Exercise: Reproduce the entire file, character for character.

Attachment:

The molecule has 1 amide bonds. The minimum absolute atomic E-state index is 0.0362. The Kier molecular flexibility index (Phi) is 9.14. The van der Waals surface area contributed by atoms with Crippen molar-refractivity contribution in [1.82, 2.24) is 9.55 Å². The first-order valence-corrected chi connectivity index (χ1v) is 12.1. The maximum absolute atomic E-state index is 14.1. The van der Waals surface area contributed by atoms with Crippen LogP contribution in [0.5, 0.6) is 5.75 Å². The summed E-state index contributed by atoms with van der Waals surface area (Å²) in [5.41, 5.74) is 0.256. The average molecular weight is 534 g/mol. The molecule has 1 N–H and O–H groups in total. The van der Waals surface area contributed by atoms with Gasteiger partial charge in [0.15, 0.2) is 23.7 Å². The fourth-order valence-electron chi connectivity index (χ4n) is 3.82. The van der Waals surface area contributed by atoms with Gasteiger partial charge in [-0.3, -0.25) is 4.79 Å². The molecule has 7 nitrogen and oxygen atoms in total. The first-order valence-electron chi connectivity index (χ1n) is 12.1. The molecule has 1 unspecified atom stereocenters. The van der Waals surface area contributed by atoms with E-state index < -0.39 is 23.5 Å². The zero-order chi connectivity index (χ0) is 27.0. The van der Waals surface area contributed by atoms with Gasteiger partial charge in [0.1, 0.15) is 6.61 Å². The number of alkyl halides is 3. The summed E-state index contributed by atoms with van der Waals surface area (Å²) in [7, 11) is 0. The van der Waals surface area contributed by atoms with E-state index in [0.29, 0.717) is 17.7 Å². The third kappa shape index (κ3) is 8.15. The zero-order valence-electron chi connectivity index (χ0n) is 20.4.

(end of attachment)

The molecule has 1 amide bonds. The minimum absolute atomic E-state index is 0.0362. The Kier molecular flexibility index (Phi) is 9.14. The van der Waals surface area contributed by atoms with Crippen molar-refractivity contribution in [1.82, 2.24) is 9.55 Å². The first-order valence-corrected chi connectivity index (χ1v) is 12.1. The maximum absolute atomic E-state index is 14.1. The van der Waals surface area contributed by atoms with Crippen LogP contribution in [0.5, 0.6) is 5.75 Å². The summed E-state index contributed by atoms with van der Waals surface area (Å²) in [5.41, 5.74) is 0.256. The average molecular weight is 534 g/mol. The molecule has 1 N–H and O–H groups in total. The van der Waals surface area contributed by atoms with Gasteiger partial charge in [0.15, 0.2) is 23.7 Å². The fourth-order valence-electron chi connectivity index (χ4n) is 3.82. The van der Waals surface area contributed by atoms with Gasteiger partial charge in [-0.3, -0.25) is 4.79 Å². The molecule has 7 nitrogen and oxygen atoms in total. The first-order valence-electron chi connectivity index (χ1n) is 12.1. The molecule has 1 unspecified atom stereocenters. The van der Waals surface area contributed by atoms with E-state index < -0.39 is 23.5 Å². The zero-order chi connectivity index (χ0) is 27.0. The van der Waals surface area contributed by atoms with Gasteiger partial charge in [0.1, 0.15) is 6.61 Å². The number of alkyl halides is 3. The summed E-state index contributed by atoms with van der Waals surface area (Å²) in [7, 11) is 0. The van der Waals surface area contributed by atoms with E-state index in [0.29, 0.717) is 17.7 Å². The third kappa shape index (κ3) is 8.15. The zero-order valence-electron chi connectivity index (χ0n) is 20.4.